I like to recommend Scout guides for several reasons. I know you are able to read well and digest a lot of grown up information. But, what about your kids? What about your reluctant or late coming to the prep party relatives? Scout manuals give a lot of information backed up with drawings and pictures. It is an easy read for all grade levels and for children who can't read, there are pictures. The 12th edition of the handbook is also available digitally for your phone or tablet.
If you do not have a Scout Shop in your close proximity, you can shop Scout online at:http://www.scoutstuff.org. You can find literature from their handbooks and survival guides to scout campfire stories. They also have a line of clothing that will stand up to rough wear, craft kits, and outdoor gear. If you don't know anything at all about survival, start with scouting. If you do know a little something about surviving a night in the woods in a tent, try learning more with their survival guides that teach water filtration, fire building, animal skinning, and making shelter.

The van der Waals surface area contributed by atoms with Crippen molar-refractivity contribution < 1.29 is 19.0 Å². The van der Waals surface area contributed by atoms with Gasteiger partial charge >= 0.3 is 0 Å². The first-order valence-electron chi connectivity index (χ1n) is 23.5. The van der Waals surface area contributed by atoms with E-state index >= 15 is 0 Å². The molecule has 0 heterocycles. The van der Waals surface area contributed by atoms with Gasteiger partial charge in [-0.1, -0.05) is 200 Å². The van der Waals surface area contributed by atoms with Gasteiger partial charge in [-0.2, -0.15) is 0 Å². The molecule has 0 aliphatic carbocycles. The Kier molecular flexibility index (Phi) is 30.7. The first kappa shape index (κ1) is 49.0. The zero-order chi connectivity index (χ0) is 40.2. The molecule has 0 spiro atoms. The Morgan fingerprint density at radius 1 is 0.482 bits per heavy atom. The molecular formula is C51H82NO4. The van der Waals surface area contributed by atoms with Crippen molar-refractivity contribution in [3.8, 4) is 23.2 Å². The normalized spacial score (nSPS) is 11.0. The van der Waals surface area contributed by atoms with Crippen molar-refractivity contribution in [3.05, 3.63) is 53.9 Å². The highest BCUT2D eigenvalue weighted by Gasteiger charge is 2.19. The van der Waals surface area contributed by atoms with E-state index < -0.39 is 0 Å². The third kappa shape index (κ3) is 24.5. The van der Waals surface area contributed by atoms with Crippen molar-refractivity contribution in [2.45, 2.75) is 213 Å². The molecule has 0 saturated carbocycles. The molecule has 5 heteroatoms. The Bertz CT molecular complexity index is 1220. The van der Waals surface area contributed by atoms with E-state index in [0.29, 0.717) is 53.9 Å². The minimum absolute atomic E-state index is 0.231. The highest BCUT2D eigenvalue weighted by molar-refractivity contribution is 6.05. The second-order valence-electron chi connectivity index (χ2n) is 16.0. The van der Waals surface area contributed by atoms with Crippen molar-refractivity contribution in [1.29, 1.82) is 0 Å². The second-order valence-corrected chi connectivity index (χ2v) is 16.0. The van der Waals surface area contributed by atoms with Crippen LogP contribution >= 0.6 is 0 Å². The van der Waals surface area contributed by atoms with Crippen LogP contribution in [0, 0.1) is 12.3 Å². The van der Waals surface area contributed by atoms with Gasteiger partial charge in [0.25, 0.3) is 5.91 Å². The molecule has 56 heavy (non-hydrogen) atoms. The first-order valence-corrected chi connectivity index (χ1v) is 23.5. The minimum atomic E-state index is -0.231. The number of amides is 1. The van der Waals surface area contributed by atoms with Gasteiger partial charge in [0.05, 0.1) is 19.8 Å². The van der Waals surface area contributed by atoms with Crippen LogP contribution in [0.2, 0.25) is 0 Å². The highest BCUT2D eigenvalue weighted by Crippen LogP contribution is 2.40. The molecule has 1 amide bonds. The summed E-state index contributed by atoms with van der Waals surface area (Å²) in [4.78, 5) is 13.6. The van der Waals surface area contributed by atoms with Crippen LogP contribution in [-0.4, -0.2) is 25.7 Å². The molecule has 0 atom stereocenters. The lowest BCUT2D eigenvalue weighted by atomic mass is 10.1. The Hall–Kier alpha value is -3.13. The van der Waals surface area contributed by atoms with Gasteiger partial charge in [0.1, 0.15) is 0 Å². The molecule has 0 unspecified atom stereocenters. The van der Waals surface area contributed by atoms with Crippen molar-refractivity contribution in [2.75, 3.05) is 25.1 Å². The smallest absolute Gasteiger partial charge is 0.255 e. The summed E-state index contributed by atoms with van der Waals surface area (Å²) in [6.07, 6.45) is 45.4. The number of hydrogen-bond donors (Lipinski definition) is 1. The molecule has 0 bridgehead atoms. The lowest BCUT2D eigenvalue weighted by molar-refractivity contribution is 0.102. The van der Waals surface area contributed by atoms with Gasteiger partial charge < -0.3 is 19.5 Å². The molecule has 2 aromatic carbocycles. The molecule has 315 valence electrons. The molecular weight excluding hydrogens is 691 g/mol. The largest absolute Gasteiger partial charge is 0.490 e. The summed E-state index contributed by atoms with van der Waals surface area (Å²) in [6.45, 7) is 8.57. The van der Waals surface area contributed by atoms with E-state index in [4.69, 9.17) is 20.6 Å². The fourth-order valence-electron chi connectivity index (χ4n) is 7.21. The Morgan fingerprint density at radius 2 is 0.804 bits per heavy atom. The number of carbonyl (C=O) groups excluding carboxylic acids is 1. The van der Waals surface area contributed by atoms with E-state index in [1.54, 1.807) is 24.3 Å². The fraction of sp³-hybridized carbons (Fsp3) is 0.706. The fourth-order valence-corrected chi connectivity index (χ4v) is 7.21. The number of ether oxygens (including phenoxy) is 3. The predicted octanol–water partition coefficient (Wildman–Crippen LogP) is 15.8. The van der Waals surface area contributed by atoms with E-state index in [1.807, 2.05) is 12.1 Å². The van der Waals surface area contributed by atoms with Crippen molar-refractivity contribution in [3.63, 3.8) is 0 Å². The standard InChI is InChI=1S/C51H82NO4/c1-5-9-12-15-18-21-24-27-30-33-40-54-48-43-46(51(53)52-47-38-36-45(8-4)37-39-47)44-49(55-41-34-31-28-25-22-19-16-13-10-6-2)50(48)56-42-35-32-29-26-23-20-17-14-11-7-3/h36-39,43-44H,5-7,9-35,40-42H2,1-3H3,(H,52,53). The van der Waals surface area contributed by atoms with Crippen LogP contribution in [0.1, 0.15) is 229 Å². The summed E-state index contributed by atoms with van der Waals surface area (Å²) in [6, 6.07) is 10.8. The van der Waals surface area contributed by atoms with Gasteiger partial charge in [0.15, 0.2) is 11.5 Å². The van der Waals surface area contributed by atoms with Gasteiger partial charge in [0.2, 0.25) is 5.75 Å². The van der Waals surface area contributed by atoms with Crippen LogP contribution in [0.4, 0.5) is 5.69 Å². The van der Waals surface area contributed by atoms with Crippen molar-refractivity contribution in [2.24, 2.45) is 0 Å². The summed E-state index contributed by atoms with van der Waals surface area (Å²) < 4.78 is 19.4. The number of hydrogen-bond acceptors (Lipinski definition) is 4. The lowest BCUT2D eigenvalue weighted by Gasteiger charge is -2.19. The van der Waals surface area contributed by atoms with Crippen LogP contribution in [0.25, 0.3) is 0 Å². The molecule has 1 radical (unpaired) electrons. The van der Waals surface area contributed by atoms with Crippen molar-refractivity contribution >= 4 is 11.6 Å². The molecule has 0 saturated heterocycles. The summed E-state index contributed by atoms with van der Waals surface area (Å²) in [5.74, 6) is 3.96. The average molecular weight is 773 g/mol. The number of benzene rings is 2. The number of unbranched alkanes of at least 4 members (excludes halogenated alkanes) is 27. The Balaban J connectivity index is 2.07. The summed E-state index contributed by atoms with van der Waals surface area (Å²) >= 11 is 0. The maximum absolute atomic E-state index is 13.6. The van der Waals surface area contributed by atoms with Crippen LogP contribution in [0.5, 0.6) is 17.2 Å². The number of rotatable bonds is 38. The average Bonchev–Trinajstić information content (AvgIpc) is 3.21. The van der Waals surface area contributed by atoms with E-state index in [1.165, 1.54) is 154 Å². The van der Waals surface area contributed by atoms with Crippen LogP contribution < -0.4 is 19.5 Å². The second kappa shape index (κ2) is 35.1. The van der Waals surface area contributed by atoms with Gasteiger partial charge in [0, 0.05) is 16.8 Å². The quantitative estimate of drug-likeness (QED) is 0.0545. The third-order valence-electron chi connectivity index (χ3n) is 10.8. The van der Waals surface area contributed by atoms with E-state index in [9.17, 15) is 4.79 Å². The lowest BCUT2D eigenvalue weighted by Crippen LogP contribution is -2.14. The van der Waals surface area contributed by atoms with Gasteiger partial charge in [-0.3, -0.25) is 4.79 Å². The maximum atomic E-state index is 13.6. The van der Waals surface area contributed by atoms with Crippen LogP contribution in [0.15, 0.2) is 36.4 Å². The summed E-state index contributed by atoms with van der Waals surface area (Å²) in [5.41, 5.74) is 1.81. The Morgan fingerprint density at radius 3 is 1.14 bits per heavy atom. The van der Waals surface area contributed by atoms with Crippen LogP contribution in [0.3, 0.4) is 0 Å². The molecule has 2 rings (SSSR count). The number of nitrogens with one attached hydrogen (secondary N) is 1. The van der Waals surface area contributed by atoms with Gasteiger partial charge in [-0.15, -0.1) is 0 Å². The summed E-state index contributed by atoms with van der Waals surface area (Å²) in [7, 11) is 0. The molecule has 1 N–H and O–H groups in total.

Scoutstuff.org also has kits like the first aid kit, the cookware kit the water filter kit, and more. Even if you do not purchase from the scouts, you can look at a hiking mess kit and see what is in it and compare to what you have or need. Just look at this first aid kit! look how well organized it is and look at all the items. Maybe you could use this as a visual guide to organize your own kit.
My grandson just flips through the guide and asks, "Can we do this water filter?" The answer is yes. I try to contain my joy that he is interested in outdoor life, survival skills and doing things himself. So, yes, we have sticks, cloth he can rip and tie into knots, lots of sand, and plenty of time. SO, yeah, we can do that.